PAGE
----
horror movies

A Sinister Breakdown for the Horror Purists

SINISTER Photo: Phil Caruso/Summit Entertainment

It’s October and that means it’s horror-movie time. Not that the other eleven months of the year aren’t also horror-movie time, but Hollywood knows from scheduling around holidays, and Halloween is fast approaching. Every weekend this month sees a major horror release, last weekend’s being the Ethan Hawke–starring Sinister. (The week prior, we looked at V/H/S. Up next, Paranormal Activity 4.) Vulture’s Horror Enthusiast will be watching each film and breaking down how it does or does not meet the genre’s well-known specifications. Here’s our checklist of how Sinister satisfies your horror-film needs. (Spoilers follow.)

Directed and co-written by Scott Derrickson, the director and co-writer of 2005’s The Exorcism of Emily Rose and the just-announced director of an adaptation of Stephen King’s The Breathing Method, a novella from the same collection that spawned Stand by Me, The Shawshank Redemption, and Apt Pupil; stars a gaunt-looking Ethan Hawke as Ellison Oswalt (what a name!), a true-crime writer who moves his wife and kids into a house in which an entire family was recently murdered.

Horror Subgenre
Found footage (Paranormal Activity, etc.), snuff-film thriller (the nasty Joel Schumacher/Nicolas Cage movie 8MM), haunted house (too many to list), writer stuck in haunted house (Shining, 1408, other Stephen King adaptations), serial-killer mystery.

Welcome Clichés
Bad guy with a scary face; multiple excursions in a darkened house at night; someone enters an attic even though they shouldn’t; upon closer inspection, someone sees something in a photo that wasn’t apparent at first; a character researches bad things that have happened in the past.

Unwelcome Clichés
A character explores a house at night without turning on the lights; a door slams unexpectedly (but totally expectedly); inexplicable fog in a backyard; a life-saving phone call is not answered; an embarrassingly cheap scare at film’s end; terrible “dead person” makeup.

Is an expert in the occult consulted?
Most definitely. Ellison Skypes several times with Professor Jonas, played by Vincent D’Onofrio. Despite being just a small-time college professor, he happens to be incredibly knowledgeable about the obscure pagan god Bughuul. He makes the name Bughuul sound reasonable despite it being completely ridiculous. (Though the bad guy in The Exorcist was Pazuzu, so … )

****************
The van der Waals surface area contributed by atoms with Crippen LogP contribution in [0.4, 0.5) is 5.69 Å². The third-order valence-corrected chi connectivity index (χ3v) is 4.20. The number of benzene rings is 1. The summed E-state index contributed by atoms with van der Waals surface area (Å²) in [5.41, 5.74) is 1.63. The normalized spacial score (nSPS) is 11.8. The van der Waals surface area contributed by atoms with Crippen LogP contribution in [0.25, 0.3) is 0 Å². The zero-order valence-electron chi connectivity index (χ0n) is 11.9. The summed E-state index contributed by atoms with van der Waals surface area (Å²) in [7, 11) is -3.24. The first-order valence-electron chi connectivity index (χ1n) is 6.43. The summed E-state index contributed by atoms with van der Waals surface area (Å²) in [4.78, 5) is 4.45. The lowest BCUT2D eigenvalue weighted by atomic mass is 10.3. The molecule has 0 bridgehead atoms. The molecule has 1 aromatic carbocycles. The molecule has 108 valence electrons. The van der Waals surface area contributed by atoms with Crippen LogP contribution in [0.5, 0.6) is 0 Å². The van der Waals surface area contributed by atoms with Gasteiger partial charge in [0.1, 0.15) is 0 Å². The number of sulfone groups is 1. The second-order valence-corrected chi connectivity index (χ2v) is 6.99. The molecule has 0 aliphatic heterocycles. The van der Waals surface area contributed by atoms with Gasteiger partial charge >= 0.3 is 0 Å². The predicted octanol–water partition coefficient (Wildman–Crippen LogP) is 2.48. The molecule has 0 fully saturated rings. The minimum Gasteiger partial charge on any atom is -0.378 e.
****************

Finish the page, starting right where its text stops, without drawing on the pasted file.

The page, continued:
Foreboding lines of dialogue
Ellison to wife: “I’ve got a really good feeling about this.”
Ellison to wife: “It’s not going to go sour.”
Ellison to wife: “Every minute that we’re here, we’re closer to that happy ending we dreamed of.”

Locations Where Bad Things Happen
A very dark house.
An even bigger dark house.

Ways in Which People Die Horribly
An entire family is lynched, hung from a tree in their backyard.
An entire family is drowned in their swimming pool.
An entire family is burned alive in their car.
An entire family is murdered in their beds.
An entire family is run over by a lawn mower.

Place on Horror Quality Continuum
Our film critic, David Edelstein, was quite sour in his review of this film, writing that it made him, a lifelong horror-film fan, abhor the genre. And to be sure, there is a nastiness in every part of Sinister — the protagonist is an asshole nearly impossible to sympathize with (despite the script’s game attempts to make us do so) and at a certain point, the film’s need to play the Super 8 snuff films over and over again becomes numbing. Still, those home movies allow it to fit nicely into the seemingly endless onslaught of frightful found-footage films. It’s a solid (if ultimately overheated) Halloween month 2012 entry. Claustrophobic and dark, it might ultimately play better on home screens.

A Sinister Breakdown for the Horror Purists